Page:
misshepeshu: (Lesbians!)
Happy National Coming Out Day. I am, near as I can tell, quite distressingly heterosexual, but I can honestly say I've had a little bisexual in me (*ba dum tish*). Oh, I kills me, kills me ded, I tell you.

Two things:

A coming-out story: )

A bit of poetry: )
misshepeshu: (Default)

my fingers,which
touched you
and your warmth and crisp
--see?do not resemble my
fingers.   My wrists hands
which held carefully the soft silence
of you(and your body
smile eyes feet hands)
are different from what they were.   My arms
in which all of you lay folded
quietly,like a
leaf or some flower
newly made by Spring
Herself,are not my
arms.   I do not recognise
as myself this which i find before
me in a mirror.   i do
not believe
i have ever seen these things;
someone whom you love
and who is slenderer
taller than
myself has entered and become such
lips as i use to talk with,
a new person is alive and
gestures with my
or it is perhaps you who
with my voice

misshepeshu: (Default)
I've been re-reading my copy of E.E. Cummings' Selected Poems, and last night came across some of his war poetry, which of course started me thinking about Siegfried Sassoon and Wilfred Owen, whose poems about their WWI experiences are chilling and beautiful and wrenching and heartbreaking. And that started me thinking: are there any poets who went through war and came out of the experience more-or-less pro-war? I'm not any sort of expert in poetry, much less war (or, more accurately, anti-war) poetry, but I can't think of any. And that, in turn, started me thinking about artists, and how many of them seem to lean left/liberal, and whether that predisposed them to think a certain way about war, or whether the trauma of the war experience in and of itself made them cynical about the endeavor. Sassoon in particular was interesting because he became a conscientious objector and wrote a famous letter denouncing the way WWI was being conducted, but he returned to the front, anyway, because he felt he owed it to his men.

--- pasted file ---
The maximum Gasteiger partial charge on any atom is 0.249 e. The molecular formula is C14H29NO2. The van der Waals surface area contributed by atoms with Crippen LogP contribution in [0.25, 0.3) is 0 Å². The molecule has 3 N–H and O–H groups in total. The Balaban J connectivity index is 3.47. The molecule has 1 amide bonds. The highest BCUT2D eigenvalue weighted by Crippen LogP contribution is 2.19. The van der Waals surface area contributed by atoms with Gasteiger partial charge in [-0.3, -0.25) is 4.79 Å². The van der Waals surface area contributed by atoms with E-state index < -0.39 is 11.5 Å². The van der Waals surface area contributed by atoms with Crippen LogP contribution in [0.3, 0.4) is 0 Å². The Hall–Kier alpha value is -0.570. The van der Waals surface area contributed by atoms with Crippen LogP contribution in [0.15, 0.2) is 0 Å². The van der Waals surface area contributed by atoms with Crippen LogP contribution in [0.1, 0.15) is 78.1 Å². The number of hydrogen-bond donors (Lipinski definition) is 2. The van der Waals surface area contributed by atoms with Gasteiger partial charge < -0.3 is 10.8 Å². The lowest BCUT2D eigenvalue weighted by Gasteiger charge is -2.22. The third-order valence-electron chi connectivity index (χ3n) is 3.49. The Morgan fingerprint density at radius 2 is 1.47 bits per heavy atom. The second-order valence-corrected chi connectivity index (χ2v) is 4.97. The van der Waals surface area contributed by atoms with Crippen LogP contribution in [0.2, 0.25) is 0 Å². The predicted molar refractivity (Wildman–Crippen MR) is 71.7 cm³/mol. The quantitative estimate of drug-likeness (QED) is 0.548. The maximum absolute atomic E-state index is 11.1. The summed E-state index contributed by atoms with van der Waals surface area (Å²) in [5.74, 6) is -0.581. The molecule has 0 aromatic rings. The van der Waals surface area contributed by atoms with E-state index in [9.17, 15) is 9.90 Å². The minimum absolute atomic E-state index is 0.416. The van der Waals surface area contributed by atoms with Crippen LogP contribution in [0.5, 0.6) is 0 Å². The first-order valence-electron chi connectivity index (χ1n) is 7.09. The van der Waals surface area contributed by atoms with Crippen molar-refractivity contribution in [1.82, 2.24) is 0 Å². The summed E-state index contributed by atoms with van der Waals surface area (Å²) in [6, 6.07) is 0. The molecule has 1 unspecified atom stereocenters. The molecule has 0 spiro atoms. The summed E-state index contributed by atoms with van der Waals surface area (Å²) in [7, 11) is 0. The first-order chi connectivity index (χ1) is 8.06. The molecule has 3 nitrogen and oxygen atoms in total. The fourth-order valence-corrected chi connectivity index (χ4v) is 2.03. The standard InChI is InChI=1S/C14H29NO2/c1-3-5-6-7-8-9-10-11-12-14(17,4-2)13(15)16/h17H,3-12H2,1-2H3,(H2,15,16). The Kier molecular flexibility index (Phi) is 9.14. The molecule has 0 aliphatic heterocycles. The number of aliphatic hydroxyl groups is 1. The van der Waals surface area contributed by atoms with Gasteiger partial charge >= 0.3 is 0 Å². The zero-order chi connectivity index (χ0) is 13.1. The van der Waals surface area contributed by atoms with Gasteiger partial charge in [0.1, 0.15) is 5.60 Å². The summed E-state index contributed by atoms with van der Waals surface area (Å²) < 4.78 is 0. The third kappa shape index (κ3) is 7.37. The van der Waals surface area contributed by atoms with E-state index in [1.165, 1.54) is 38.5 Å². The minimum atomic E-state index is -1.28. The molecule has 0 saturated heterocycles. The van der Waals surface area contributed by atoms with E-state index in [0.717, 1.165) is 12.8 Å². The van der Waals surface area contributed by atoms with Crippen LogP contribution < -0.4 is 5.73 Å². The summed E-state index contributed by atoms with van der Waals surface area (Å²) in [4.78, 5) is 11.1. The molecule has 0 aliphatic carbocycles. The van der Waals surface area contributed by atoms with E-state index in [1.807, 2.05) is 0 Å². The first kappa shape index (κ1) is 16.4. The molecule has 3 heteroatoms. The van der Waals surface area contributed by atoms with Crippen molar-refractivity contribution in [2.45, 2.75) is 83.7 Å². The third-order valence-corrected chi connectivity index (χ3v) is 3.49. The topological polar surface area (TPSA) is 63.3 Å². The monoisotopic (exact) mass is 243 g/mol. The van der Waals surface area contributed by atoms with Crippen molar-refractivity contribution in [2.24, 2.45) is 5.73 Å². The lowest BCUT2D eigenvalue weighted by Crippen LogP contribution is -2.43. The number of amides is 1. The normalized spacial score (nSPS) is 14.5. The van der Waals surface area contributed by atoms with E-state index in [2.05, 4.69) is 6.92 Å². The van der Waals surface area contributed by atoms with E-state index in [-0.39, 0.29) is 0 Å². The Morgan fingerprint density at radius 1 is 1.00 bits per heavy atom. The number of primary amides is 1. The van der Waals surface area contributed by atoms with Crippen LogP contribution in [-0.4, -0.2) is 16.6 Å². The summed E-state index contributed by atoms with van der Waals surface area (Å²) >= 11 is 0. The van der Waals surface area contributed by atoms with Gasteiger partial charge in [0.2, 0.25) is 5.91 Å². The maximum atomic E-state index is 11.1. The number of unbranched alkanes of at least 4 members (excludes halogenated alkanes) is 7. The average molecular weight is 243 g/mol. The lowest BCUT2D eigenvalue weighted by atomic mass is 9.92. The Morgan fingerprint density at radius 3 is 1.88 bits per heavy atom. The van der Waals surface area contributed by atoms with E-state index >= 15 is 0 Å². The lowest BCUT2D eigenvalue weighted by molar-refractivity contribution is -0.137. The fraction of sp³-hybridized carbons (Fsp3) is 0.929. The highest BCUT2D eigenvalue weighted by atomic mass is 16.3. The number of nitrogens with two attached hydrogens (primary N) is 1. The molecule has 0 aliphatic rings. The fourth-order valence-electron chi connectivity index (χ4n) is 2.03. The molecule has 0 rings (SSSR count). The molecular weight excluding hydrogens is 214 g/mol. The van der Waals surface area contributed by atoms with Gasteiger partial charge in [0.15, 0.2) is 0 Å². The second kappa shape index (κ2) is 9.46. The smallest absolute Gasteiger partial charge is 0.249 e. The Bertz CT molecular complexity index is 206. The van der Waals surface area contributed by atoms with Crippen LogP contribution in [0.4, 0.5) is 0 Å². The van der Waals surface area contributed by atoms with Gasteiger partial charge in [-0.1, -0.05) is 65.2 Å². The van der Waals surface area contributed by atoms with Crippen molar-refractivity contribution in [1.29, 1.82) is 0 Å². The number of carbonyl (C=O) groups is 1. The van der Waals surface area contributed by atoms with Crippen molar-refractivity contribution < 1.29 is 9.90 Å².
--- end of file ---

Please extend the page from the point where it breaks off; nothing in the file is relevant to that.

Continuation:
And speaking of WWI, war poets in general and Sassoon in particular, this is yet another chance for me to pimp Pat Barker's amazing trilogy of WWI novels: Regeneration, The Eye in the Door and The Ghost Road. I can't even begin to summarize these books, even though each novel is relatively short, but to give you an idea, they're about war, post-traumatic stress syndrome, the politics surrounding WWI, the treatment of homosexuals during the era (the first book is a fictionalized account of Siegfriend Sassoon's "breakdown," and Sassoon was teh ghey), the brutality of trench warfare, and many other things. These three books and Barry Unsworth's A Sacred Hunger (which is about capitalism, religious morality and the commodification of human lives, as well as a crazy, rip-roaring yarn about a slaving ship run by a paranoid schizophrenic) are the four novels I can't seem to stop pimping to assorted people.

I leave you with one of my favorite of Cummings' war poems.

my sweet old etcetera
aunt lucy during the recent

war could and what
is more did tell you just
what everybody was fighting

my sister

isabel created hundreds
hundreds)of socks not to
mention shirts fleaproof earwarmers

etcetera wristers etcetera,my

mother hoped that

i would die etcetera
bravely of course my father used
to become hoarse talking about how it was
a privilege and if only he
could meanwhile my

self etcetera lay quietly
in the deep mud et

Your smile
eyes knees and of your Etcetera)
misshepeshu: (Default)

into the strenuous briefness
handorgans and April

i charge laughing.
Into the hair-thin tints
of yellow dawn,
into the women-coloured twilight

i smilingly
glide.     I
into the big vermillion departure

(Do you think?)the
i do,world
is probably made
of roses & hello:

(of solongs and,ashes)

- E.E. Cummings


misshepeshu: (Default)

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